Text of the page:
BTL landlords are shrinking portfolios despite rising rents

BTL landlords are shrinking portfolios despite rising rents

0:07 AM, 5th April 2024, About 2 months ago 33

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Buy to let investors in England and Wales are reducing the size of their portfolios, despite healthy rental income growth, research reveals.

According to Open Property Group, which analysed data on portfolio sizes and profitability, the average investor now holds 8.5 properties, a 1.6% year-on-year decline.

However, the regional variations are stark with Yorkshire and the Humber seeing the biggest portfolio shrinkage, with the average landlord now owning nine properties, a 27% decrease.

The West Midlands and South West also witnessed significant reductions of 19% and 13% respectively.

Portfolio sizes grew in outer London, the North West, South East and Wales.

‘Much has been made about the landlord exodus’

The firm’s chief executive, Jason Harris-Cohen, said: “Much has been made about the landlord exodus in recent times and it’s fair to say that the severity of this trend has been largely exaggerated.

“However, the figures do suggest that while buy to let investors may not be exiting completely, they are reducing the size of their rental property portfolios.

“In fact, buy to let investors are accounting for an increasingly larger segment of sellers looking to utilise the quick sale route, as they look to off-load part of their portfolio with minimum fuss or stress, having benefited from years of rental income and capital appreciation.”

He adds: “With a reduction in capital gains tax fast approaching, we expect more investors will look to streamline their portfolios given that the cost of existing is set to reduce and who can blame them?”

The trend of landlords shrinking their portfolios

The quick sale firm also found that the trend of landlords shrinking their portfolios coincides with an average rental income increase of 8.8%.

Yorkshire and the Humber again leads the way with a jump of 30.9%.

However, a closer look reveals a potential cause for the downsizing – declining profit margins.

Open Property says that rental yields have dropped by 1% in the North West and central London, suggesting rising costs are squeezing returns.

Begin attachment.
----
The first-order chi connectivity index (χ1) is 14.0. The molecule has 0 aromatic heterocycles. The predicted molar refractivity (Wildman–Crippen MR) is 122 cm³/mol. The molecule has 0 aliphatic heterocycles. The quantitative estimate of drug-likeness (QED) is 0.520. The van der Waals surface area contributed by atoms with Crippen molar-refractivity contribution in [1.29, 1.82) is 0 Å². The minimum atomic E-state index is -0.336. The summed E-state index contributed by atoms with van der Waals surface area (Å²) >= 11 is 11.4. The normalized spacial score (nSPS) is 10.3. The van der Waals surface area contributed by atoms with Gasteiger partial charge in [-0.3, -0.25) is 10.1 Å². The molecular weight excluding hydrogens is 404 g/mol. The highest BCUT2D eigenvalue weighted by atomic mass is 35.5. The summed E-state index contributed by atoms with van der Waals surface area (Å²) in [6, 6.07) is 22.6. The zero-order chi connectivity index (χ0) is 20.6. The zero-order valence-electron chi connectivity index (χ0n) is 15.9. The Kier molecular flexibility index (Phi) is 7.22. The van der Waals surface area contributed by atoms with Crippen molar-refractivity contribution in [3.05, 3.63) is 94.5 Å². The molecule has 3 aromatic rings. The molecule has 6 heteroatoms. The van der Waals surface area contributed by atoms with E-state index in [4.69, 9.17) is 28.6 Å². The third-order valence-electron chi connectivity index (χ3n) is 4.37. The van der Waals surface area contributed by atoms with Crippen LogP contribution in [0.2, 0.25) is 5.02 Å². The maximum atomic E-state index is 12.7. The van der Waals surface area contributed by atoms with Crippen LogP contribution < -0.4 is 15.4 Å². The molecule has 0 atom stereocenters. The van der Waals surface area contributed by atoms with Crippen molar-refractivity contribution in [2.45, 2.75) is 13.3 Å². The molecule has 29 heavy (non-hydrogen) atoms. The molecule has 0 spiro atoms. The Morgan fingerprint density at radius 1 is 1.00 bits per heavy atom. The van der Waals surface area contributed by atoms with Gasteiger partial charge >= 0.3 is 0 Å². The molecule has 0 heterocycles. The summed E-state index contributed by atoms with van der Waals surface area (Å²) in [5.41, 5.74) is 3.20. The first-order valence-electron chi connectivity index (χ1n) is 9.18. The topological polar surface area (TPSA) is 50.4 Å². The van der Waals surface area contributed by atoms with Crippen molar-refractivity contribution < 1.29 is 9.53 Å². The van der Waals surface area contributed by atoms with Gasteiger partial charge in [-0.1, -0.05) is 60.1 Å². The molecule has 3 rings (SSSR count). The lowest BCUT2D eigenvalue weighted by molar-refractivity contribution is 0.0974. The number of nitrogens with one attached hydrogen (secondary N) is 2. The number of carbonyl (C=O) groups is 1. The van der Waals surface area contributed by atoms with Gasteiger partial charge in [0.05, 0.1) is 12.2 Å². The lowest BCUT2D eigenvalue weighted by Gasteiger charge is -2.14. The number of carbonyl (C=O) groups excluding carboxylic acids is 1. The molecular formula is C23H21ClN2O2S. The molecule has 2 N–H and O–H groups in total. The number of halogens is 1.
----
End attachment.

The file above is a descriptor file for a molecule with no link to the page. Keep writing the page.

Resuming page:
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Comments

Cider Drinker

8:31 AM, 5th April 2024, About 2 months ago

Rising rents mean the risk of non-payment (and worse) from disgruntled tenants increases.

Rents are not rising as quickly as the landlord’s costs. The reasons are well-documented.

NewYorkie

10:46 AM, 5th April 2024, About 2 months ago

After not increasing rents for 5 years [stupid, I know!], I am now getting a 9% yield on my remaining BTL. Unfortunately, my costs are even higher, and therefore I will be selling, and finally exiting the PRS.

Beaver

11:56 AM, 5th April 2024, About 2 months ago

On "...the average investor now holds 8.5 properties, a 1.6% year-on-year decline."

That's not consistent with figures from elsewhere; where do these figures come from?

Cider Drinker

12:02 PM, 5th April 2024, About 2 months ago

Reply to the comment left by NewYorkie at 05/04/2024 - 10:46
I have a similar yield on one of my properties.

For 2023/24

Gross rent, £6,000
Mortgage, £2,800
New boiler, £2,300
New meter box, gas run, £350
Insurance, £205
New tap, £110
New stop tap, £126
New CO Alarm, £18

Profit before tax, £81.

im absolutely rolling in it.

NewYorkie

12:46 PM, 5th April 2024, About 2 months ago

Reply to the comment left by Cider Drinker at 05/04/2024 - 12:02
Yield is a pointless metric.

Cider Drinker

13:10 PM, 5th April 2024, About 2 months ago

Reply to the comment left by NewYorkie at 05/04/2024 - 12:46
It is only profit and loss that matter.

I could sell and bank £50k. At k just 4% that’d be £2k instead of £81 and a whole load less hassle.

GlanACC

18:01 PM, 5th April 2024, About 2 months ago

I still do work for a couple of letting agents (computers) and they are busier than ever, however they have been struck by the number of landlords exiting the market and letting agents costs are soaring as well

Cider Drinker

19:01 PM, 5th April 2024, About 2 months ago

Reply to the comment left by GlanACC at 05/04/2024 - 18:01
Many landlords will need to reduce costs if their mortgage payments are going to be met.

I’ve never used a Lettings agent but I’d certainly be looking to lose this additional expense.

Most of the time, agents add very little value.

Mary Afolabi

19:22 PM, 5th April 2024, About 2 months ago

Reply to the comment left by Cider Drinker at 05/04/2024 - 12:02Cider, sorry to give you the bad news. According to your calculations, you will still need to pay £596.40 tax if you are in the 40% higher tax rate. No profit here.

Michael Booth

19:51 PM, 5th April 2024, About 2 months ago

Sell and you are giving yourself a cgt bill assuming you are not Ltd company, keep and you are running into llegistive disaster when liebor take control its bad enough now , but you wait and see what's in store when raynor is finished with the prs.

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